5. You WILL Fail, Don’t Stress It
Whether you suck at land nav, can group on target for shit, or get your ass handed to you in the combatives pit, there will be times when you just flat out fail. Remember that some of the best lessons you can learn are through failure. Even more so, your failure can be lessons learned for your Soldiers. When you fail something, stay humble about it, don’t take it to heart. Your guys will talk shit, but that’s OK. That’s what brothers and sisters do to one-another. In fact, the more they joke with you and give you a hard time, the more likely it is that they respect you for being human. The best thing you can do in regard to failure is use it as a learning tool, not only for yourself, but for your Soldiers as well. There is nothing wrong with using your own mistakes as an example of what not to do.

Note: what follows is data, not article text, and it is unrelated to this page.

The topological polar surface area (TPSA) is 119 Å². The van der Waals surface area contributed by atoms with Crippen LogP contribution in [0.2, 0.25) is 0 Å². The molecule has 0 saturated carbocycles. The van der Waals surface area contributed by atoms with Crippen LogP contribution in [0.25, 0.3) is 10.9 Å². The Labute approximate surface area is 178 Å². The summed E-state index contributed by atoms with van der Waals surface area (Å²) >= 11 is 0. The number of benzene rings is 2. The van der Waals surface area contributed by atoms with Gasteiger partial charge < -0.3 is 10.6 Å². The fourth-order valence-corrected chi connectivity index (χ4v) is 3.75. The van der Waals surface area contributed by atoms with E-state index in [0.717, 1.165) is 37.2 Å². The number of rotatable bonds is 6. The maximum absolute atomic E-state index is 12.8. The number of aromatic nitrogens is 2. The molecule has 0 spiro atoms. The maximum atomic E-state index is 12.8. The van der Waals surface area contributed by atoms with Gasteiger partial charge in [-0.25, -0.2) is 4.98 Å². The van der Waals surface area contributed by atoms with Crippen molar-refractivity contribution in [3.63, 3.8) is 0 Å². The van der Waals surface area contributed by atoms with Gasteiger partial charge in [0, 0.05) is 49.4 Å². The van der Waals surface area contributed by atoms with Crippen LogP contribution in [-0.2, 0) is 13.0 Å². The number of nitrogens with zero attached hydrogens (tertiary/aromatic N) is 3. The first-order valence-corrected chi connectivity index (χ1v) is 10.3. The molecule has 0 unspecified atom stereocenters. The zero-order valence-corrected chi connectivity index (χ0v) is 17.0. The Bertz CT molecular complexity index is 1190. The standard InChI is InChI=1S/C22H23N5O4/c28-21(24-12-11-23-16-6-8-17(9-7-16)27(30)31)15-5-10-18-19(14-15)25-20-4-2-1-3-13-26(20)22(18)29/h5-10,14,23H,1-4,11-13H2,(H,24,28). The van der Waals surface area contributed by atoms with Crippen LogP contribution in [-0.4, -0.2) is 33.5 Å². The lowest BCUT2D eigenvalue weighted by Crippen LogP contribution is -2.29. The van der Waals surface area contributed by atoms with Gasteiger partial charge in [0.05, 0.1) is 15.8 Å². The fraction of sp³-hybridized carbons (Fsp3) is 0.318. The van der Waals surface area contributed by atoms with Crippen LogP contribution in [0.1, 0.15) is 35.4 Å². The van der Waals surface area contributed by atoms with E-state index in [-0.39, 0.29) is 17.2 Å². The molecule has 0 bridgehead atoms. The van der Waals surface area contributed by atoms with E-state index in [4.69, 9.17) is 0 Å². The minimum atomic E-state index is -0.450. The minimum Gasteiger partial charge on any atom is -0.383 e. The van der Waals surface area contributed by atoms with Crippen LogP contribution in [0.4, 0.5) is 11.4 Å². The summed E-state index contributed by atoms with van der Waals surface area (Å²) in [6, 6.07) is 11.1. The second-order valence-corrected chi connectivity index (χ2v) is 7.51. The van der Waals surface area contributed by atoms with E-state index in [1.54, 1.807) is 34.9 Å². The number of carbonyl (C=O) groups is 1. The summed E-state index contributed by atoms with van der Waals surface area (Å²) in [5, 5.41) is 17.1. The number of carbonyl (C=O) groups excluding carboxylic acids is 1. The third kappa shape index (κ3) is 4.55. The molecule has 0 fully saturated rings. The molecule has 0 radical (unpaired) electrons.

6. Be A Good Example, Always
You don’t have to be perfect (in fact you shouldn’t be), but you do need to do the right thing. As the Platoon Leader, it is up to you to set the overall tone of the Platoon. Your Soldiers are going to feed off of your energy. If you start off the day all pissy and in a bad mood, you Soldiers will do the same. You need to put your feelings aside and be the grown-up. Be at the right place, at the right time, and in the right uniform, always. You need to figure out what motivates your team and work towards providing that motivation when you can. You need to stay motivated as often as possible. Don’t talk down on your superiors in front of your Soldiers, its unprofessional and it will cause disruption at the unit. Keep a strong mind, stay mission orientated, and pay attention to the feelings of your troops. If someone is down, talk with them and offer support. NEVER disregard or ignore a possible problem one of your Soldiers is having. You should be there for them as support, always.
7. Communicate Effectively